I'd suggest going about this another way: look for doctors and hospitals that have good reviews, then find out if they take Medi-Cal. If not, find out what insurance plans they DO take.
posted by tckma at 11:48 AM on April 15


Well, page 5 of the application booklet tells you to disclose "money you get from something other than your job" so I'd say you should keep your BCBS so as to not confuse "loophole" with "felony."
posted by WeekendJen at 11:51 AM on April 15


Thanks, all. An insurance agent assured me I qualify for Medi-Cal in my situation; but, strangely, the online application didn't include the question WeekendJen points to. I don't want to commit any sort of fraud, so I will double-check.

And it makes sense that I'm probably freaking out partly due to yelp distortion. And, yes, if UCLA is a Medi-Cal provider, my mind would be at ease. I didn't see that in the materials I've looked at so far; I'll have to look into more thoroughly.
posted by bertran at 12:23 PM on April 15


You're incorrectly conflating two separate ideas here. Lots of really good doctors accept Medical. Lots of really terrible doctors only accept private insurance. Many providers take both.

There is simply no correlation between the skill of the provider and the kind of insurance they accept.
posted by jesourie at 12:52 PM on April 15 [1 favorite]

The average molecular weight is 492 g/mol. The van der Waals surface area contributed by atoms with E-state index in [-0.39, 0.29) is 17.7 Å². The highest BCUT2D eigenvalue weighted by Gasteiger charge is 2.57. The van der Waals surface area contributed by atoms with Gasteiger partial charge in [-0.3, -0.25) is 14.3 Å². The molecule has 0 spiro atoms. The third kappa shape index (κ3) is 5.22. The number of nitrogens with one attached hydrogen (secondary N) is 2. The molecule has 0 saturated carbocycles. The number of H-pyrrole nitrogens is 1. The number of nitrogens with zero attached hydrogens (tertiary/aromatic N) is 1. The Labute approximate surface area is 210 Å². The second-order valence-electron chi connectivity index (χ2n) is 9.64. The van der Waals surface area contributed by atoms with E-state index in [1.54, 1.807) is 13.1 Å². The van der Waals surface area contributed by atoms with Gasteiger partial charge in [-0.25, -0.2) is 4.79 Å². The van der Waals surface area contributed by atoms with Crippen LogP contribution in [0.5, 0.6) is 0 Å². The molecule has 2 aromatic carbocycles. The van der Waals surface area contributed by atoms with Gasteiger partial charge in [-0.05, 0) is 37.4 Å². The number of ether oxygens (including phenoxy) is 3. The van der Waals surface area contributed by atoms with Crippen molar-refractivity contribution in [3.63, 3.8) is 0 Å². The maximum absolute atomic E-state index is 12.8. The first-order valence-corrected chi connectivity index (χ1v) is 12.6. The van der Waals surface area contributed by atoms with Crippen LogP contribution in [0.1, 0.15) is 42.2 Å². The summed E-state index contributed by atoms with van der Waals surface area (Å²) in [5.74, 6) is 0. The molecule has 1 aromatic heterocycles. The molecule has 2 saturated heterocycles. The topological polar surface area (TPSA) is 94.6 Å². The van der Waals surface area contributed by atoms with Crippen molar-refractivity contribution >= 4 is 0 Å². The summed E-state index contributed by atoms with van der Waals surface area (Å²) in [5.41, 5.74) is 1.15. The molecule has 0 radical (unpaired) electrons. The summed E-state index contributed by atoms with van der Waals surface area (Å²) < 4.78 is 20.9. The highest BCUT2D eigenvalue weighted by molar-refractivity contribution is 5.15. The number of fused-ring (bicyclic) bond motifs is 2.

I've never had a problem with my Medi-Cal not being accepted anywhere I've chosen to go, except when it was out-of-state. That includes UCLA, CPMC (in San Francisco), every Sutter doctor and facility in Sacramento, and every other doctor and service I've seen in the last 3 years.

As far as what income counts, I believe Medi-Cal follows similar rules to SSI, which I'm familiar with.
  • Earned income counts.
  • Unearned income - money given directly to you - counts.
  • In-kind income - money paid on your behalf without passing through your hands - for rent, utilities, and food counts. (SSI only counts this up to a predetermined point. I don't know how Medi-Cal might count it.)
  • Money paid on your behalf, without going through you, for any other purpose (phone bill, car payments, etc.) is not counted.
The rule I've relied on is that if there's any record anywhere that I've been in possession of the money, it counts as income and/or resources.
posted by WasabiFlux at 2:04 PM on April 15


You can get better information about hospital quality and services from Hospital Compare, including patient satisfaction survey data. You can even select several hospitals to compare side-by-side. This is a Medicare site, but the information is relevant to everyone.